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Running head: DIET FOR MRS.


Diet for Mrs. Wilsons Chronic Renal Insufficiency

Nina Wilczynski
The University of South Florida College of Nursing


Mrs. Wilson is diagnosed with chronic renal insufficiency, borderline renal failure. She
has a dialysis consult set, indicating her kidneys are unable to filter excess fluids and wastes. Her
diet must change to accommodate this change in health. This new diet aims at balancing the
electrolytes, minerals and fluids in the body which the kidneys can no longer regulate
(MedlinePlus, 2013). Changes in diet include limiting fluid intake, decreasing protein intake
before dialysis and increasing protein intake after dialysis, and limiting salt, potassium,
Increased fluid can accumulate in the lungs, leading to difficulty breathing (College of
Wisconsin, 2014). Since the kidneys no longer excrete excess fluid, it is important to limit fluid
intake. This means limiting fluids such as water, coffee, tea, alcohol and soda, yet also limiting
foods high in fluid such as gelatin, lettuce, grapes, melons, tomatoes and celery (MedlinePlus,
2013). To decrease fluid intake, drink only when thirsty, not out of habit or at social events.
Brush your teeth three to four times a day to prevent your mouth from drying out. When dining
out, ask for a beverage served in a child sized glass. Sucking on ice chips measured in small
amounts also helps to eliminate thirst (College of Wisconsin, 2014).
Before starting dialysis, protein intake should controlled to 0.8-1.0 g per kg of body ideal
body weight (ideal body weight is determined by a physician) (Sloan, Elliot, Reed, 2001) Since
the kidneys are no longer able to filter excess protein from the blood, excess protein can remain.
This excess protein can make the blood more acidic, increasing muscle breakdown and further
damaging the kidney (Sloan, Elliot, Reed, 2001). However, the excess proteins will be filtered
from the blood after dialysis. A person on dialysis should eat 8-10g of protein per day
(MedlinePlus, 2013). A doctor or dietician might suggest adding egg whites, egg white powder
or protein powder to the diet of someone on dialysis (MedlinePlus, 2013). Sources of protein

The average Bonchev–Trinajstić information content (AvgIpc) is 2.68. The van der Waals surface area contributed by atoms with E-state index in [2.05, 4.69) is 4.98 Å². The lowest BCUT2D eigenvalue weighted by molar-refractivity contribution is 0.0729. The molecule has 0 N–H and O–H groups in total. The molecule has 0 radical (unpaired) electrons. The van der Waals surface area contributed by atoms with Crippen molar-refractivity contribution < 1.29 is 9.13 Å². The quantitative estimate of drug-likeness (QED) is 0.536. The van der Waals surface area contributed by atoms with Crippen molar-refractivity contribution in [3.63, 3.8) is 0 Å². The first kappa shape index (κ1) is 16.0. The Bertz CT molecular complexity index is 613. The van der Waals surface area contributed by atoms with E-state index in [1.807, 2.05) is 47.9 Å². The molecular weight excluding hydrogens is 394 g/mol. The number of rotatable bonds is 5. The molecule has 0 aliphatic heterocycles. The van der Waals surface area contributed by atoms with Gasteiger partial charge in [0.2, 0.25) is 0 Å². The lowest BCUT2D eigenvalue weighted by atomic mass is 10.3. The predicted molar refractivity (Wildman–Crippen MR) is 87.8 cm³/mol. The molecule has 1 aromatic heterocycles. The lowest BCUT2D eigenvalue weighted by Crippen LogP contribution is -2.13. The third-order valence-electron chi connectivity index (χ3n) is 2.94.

include beef and lamb, pork, chicken and turkey, seafood, eggs, milk products and protein
powders such as creatine (College of Wisconsin, 2014).
When on dialysis, a person still needs salt, phosphorous and potassium. However, since
the kidneys arent able to excrete extra amounts of these nutrients, they can often accumulate to
high levels in the blood stream. The risk for toxic levels of these nutrients often leads to limiting
them in the diet. Salt can increase fluid retention, which in turn can increase blood pressure
(Sloan, Elliot, Reed, 2001). Avoid adding salt to foods. Also, limit foods with a high salt content
such as bouillon cubes, canned vegetables, process and frozen meals, bacon, potato chips and
nuts (College of Wisconsin, 2014). Increased serum phosphorus causes the body to take calcium
from the bones and move it to the blood. This leaching of calcium causes the bones to become
very brittle (College of Wisconsin, 2014). On dialysis, one should eat foods low in phosphorous.
Foods high in phosphorous include dark colas, peanut butter and nuts, cheese, sardines, chicken
and beef liver, caramel and ice cream. Some low phosphorous alternatives include light sodas,
broccoli, sherbet, hard candy and zucchini squash (College of Wisconsin, 2014). Potassium is a
mineral that aids in nerve and muscle function. High levels of potassium can lead to cardiac
dysrhythmia and even cause the heart to stop (MedlinePlus, 2013). Foods high in potassium
include bananas, chocolate, cantaloupe, broccoli, bran, and raisins. Foods low in potassium
include apples, rice, noodles, cherries, cranberries and carrots (College of Wisconsin, 2014).
Thus, fluid retention, protein intake and salt, phosphorous and potassium intake are all
important aspects of a diet for Mrs. Wilson. This new diet focuses on balancing these three areas
carefully as the kidneys are no longer able to remove wastes and excess fluid from the body.
Mrs. Wilson should always make sure to create a diet specific to her needs with her physician or
a dietician.


College of Wisconsin. (2014). Division of Nephrology. Diet for Renal Patient. Retrieved from
MedlinePlus. (2013, Oct 2). In MedlinePlus Medical Encyclopedia. U.S National Library of
Medicine. Diet - chronic kidney disease Retrieved from
Sloan E., Elliot H., Reed S., (2001, Jan). Edenburg Renal Unit: Diet for the Failing Kidney and
CKD. Retreived from http://www.edren.org/pages/edreninfo/diet-in-renal-disease/dietfor-the-failing-kidney-and-ckd.php